As 2023 begins, it might be time to put the iconic phrase of “new year, new me” into practice. And what better way to do so than with a book? Not just any book though — Toni Morisson’s Song of Solomon. A brilliant coming-of-age novel, compelling yet spiritually rattling that earned a spot in Oprah’s official list of “The Books That Help Me Get Through”.
Song of Solomon (1977) is such a great novel that Morisson, the first African-American woman won the Nobel Prize in Literature. Morisson remarkably covers essential themes relating to late 20th-century society — the complexities of morality and human vulnerability, all of which still remain relevant to our current world. The novel follows the main protagonist Macon Dead who with the help of his aberrant aunt, Pilate, and best friend Guitar Bains, reconciles with his past and recognizes his self-worth.
Read on as we delve into the various themes and unpack how Song of Solomon is a book to help you approach the “new you” in the new year. There is also an existing wealth of articles and essays based on the Song of Solomon. Whether is it on gender, racism, or societal issues, these essays can help you better unpack this book. If you aren’t big on bildungsroman and romance speaks more to you, these Christian romance novels might be your cup of tea.
Faith and Freedom
An apparent and punctuating theme, faith is a cornerstone idea that we see throughout the novel in Macon’s life.
Song of Solomon opens up the book with a tragedy and a miracle all at once. It begins the day before Macon’s birth, as his mother, Ruth Foster Dead prepares to give birth to the first-ever Black child at Mercy hospital. At that exact moment, Robert Smith, an insurance agent in blue silk wings takes a literal leap of faith off the hospital’s roof. Intention? He wants to fly to the other side of Lake Michigan and believes in his abilities. But it ends tragically, and the man crashes. The first instance of faith doesn’t end well and we are left wondering where the story takes us.
But the theme thrives. As the plot progresses, faith, though beginning sort of magical realism, becomes a powerful driving force, as it errs toward individual freedom. The novel creates beautiful tango of faith and freedom — how taking leaps of faith are intertwined with acts meant to achieve freedom. Now that’s something to reflect on for the new year.
Hope in Disappointment
Another common theme that anyone who has taken literature before will know all too well is disappointment and hope, particularly in society and humanity in general. We see this resonating with our protagonist. Mascon grew up thinking humans could fly until he realized it was all untrue at age 4. He saw this as some sort of “human weakness” and lived in disappointment in disinterest ever since. Why the extent of such disappointment?
Indeed, Macon’s depth of disappointment is perplexing. But, my guess is that flying was not so much of a physical action or stunt for Macon. Rather, being able to fly was his symbolic way of understanding autonomy. But when he learned how his grandfather, Solomon flew to Africa to escape slavery Macon gained hope again.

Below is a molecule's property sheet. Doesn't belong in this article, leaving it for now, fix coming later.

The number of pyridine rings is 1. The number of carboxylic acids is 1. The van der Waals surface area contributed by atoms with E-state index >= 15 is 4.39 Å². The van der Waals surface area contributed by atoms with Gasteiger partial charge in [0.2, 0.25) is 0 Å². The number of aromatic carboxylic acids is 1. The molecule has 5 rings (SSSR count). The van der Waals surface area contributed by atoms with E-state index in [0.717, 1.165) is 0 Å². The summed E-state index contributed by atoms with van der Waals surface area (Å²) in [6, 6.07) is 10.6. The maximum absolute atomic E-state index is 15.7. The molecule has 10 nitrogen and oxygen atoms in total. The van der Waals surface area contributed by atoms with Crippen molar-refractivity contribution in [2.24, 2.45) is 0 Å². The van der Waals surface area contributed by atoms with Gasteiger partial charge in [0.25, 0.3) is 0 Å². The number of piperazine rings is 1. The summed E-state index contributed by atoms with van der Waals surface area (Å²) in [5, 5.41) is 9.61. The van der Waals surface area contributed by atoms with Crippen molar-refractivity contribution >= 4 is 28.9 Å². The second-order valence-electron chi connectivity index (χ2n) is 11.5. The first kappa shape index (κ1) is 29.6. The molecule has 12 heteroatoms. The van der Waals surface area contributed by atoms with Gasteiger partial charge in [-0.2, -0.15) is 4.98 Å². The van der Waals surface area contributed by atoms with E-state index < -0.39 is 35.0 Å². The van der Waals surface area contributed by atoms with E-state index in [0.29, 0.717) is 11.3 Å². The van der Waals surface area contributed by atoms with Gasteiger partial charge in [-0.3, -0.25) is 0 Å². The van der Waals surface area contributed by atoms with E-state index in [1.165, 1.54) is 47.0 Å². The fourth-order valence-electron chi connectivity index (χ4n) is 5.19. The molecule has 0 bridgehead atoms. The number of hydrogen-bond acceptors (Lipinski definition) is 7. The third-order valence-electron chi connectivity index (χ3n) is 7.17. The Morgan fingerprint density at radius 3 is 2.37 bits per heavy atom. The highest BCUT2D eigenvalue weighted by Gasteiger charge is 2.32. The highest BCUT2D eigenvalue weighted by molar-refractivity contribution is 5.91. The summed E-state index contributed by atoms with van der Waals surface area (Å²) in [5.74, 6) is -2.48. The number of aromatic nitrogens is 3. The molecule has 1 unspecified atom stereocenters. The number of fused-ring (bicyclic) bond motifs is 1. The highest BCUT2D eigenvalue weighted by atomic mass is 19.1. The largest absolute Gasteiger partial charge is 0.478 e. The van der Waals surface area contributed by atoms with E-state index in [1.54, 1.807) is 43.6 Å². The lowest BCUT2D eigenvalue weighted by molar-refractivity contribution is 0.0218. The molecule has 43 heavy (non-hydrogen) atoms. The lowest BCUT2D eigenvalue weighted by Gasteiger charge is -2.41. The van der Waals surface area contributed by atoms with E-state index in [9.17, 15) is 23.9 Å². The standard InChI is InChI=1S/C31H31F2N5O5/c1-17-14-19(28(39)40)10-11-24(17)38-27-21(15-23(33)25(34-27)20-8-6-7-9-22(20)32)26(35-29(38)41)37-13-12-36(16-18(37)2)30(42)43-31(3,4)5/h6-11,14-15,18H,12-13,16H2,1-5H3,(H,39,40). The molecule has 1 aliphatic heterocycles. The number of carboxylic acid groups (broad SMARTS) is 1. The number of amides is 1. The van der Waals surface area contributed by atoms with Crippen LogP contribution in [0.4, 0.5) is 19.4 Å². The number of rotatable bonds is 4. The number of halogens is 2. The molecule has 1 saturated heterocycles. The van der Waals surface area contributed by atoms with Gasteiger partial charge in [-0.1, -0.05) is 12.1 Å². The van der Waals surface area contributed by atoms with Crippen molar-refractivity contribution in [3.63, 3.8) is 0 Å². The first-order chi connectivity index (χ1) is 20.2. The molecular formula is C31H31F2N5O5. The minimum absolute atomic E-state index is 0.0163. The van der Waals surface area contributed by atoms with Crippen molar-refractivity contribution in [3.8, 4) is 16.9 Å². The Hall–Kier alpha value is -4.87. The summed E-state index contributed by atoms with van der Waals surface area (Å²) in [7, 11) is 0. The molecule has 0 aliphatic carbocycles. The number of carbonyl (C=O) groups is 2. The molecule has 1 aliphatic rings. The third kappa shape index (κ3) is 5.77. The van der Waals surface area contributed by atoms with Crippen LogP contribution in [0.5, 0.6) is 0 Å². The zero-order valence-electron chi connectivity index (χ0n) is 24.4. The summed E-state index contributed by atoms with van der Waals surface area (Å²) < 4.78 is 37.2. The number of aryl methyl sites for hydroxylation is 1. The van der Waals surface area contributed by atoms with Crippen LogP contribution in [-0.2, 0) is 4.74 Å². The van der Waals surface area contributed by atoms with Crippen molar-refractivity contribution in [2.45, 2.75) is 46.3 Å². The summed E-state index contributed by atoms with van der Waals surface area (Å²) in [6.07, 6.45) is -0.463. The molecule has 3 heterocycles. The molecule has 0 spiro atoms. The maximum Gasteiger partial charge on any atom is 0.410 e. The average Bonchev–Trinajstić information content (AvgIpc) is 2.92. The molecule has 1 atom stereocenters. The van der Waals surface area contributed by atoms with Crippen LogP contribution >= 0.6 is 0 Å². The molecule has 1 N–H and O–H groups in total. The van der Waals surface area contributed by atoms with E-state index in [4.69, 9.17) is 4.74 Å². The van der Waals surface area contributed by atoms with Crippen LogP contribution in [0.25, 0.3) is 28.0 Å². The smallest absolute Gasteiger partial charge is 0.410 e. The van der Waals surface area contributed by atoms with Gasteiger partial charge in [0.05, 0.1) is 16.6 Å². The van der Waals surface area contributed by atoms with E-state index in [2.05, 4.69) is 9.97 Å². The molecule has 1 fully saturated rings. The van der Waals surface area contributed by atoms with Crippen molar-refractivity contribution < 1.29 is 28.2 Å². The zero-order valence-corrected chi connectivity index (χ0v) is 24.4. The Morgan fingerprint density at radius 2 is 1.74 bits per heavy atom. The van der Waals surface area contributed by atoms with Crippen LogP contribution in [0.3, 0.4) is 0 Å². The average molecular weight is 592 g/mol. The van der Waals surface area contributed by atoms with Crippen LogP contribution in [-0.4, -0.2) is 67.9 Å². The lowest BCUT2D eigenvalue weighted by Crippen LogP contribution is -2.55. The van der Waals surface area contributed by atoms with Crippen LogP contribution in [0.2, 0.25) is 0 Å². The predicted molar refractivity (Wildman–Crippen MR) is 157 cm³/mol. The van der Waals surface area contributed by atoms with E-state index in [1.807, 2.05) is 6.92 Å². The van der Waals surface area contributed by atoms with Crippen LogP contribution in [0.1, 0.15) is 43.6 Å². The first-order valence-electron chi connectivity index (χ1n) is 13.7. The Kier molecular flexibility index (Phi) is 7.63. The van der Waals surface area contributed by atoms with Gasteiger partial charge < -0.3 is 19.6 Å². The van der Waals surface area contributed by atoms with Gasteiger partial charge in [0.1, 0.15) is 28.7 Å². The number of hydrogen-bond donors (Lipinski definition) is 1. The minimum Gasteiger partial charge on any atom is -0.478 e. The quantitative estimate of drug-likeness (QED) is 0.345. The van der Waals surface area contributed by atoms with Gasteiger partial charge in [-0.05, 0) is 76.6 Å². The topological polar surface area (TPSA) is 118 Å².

This repeated use of flight throughout the book points to one thing: you can find hope in the very thing that you were once disappointed in. If you want to fly, then you have to leave behind the things weighing you down – people, a certain perspective, or an old habit.
Women (Responsibilities) Abandonment
In our current society predominated by feminist movements, women’s abandonment may not be as jarring as before. But in the 70s, it was as broad as day. And we applaud Morisson’s efforts in starting a conversation about gender equality with her novel. Morisson covers in detail the relationship between a man and a woman with the intention to highlight the consequences of men’s selfish actions.
In an almost cookie-cutter-like scenario in the novel, we see this in Solomon’s grandfather. He flew to Africa, leaving his wife Reena in Virginia to raise 21 children alone. Morrison points out that men are responsible only for themselves, acting as they see appropriate. Women, on the other hand, think through every move. They are responsible not only for themselves but also for their family.
But on a broader scope, here’s food for thought: are there responsibilities that we have also repeatedly abandoned in the quest for self-interest? Maybe we have abandoned certain friendships, and opportunities to spend time with loved ones. Or the time we chose to waste procrastinating.
Mercy and Forgiveness
Just as the Bible teaches us to forgive, Morrison also attempts to highlight the need for mercy and forgiveness in her book as well. Though the first couple of chapters highlight the ruthlessness of various characters (particularly Macon), there is a certain counterbalance at the end.
The novel ends with a cliffhanger – whether Macon avenges Pilatee’s death by killing Guitar, or exhibits mercy and forgives Guitar. This brilliant move of entrusting moral responsibility from herself to us, Morisson is really getting us to search our hearts. The ending of the story is to be imagined and written by the readers. Ultimately, mercy and forgiveness are personal choices that we all have to make.
Song of Solomon Is a Great Novel
Song of Solomon, albeit fictional, relays great a message to encourage a search within our inner selves. What is our faith hinged upon? Can we find hope in our disappointments? Have we been abandoning our responsibilities (in whatever form they may be)? Do we show mercy and forgiveness just as how God showed us? If anything, this book is a book of self-awareness and reconciliation. If you wish to find more of such books, here are 13 online Christian bookstores for you.